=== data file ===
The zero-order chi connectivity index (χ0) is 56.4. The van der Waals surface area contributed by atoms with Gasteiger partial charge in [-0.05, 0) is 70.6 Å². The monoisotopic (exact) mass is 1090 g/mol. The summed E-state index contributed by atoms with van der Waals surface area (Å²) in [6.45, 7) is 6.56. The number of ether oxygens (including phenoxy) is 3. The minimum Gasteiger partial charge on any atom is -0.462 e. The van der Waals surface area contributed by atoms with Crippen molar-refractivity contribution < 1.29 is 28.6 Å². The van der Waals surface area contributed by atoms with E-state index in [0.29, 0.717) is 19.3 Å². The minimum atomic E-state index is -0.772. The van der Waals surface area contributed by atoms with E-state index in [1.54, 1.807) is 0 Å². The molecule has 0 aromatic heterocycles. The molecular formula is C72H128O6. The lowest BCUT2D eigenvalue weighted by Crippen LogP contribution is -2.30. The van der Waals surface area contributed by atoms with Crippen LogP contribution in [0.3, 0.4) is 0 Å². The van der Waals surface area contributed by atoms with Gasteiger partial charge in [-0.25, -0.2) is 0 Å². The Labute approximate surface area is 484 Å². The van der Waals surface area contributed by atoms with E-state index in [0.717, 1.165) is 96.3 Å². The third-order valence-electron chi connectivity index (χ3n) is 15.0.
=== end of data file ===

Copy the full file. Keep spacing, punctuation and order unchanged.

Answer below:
The zero-order chi connectivity index (χ0) is 56.4. The van der Waals surface area contributed by atoms with Gasteiger partial charge in [-0.05, 0) is 70.6 Å². The monoisotopic (exact) mass is 1090 g/mol. The summed E-state index contributed by atoms with van der Waals surface area (Å²) in [6.45, 7) is 6.56. The number of ether oxygens (including phenoxy) is 3. The minimum Gasteiger partial charge on any atom is -0.462 e. The van der Waals surface area contributed by atoms with Crippen molar-refractivity contribution < 1.29 is 28.6 Å². The van der Waals surface area contributed by atoms with E-state index in [0.29, 0.717) is 19.3 Å². The minimum atomic E-state index is -0.772. The van der Waals surface area contributed by atoms with E-state index in [1.54, 1.807) is 0 Å². The molecule has 0 aromatic heterocycles. The molecular formula is C72H128O6. The lowest BCUT2D eigenvalue weighted by Crippen LogP contribution is -2.30. The van der Waals surface area contributed by atoms with Crippen LogP contribution in [0.3, 0.4) is 0 Å². The van der Waals surface area contributed by atoms with Gasteiger partial charge in [-0.25, -0.2) is 0 Å². The Labute approximate surface area is 484 Å². The van der Waals surface area contributed by atoms with E-state index in [0.717, 1.165) is 96.3 Å². The third-order valence-electron chi connectivity index (χ3n) is 15.0.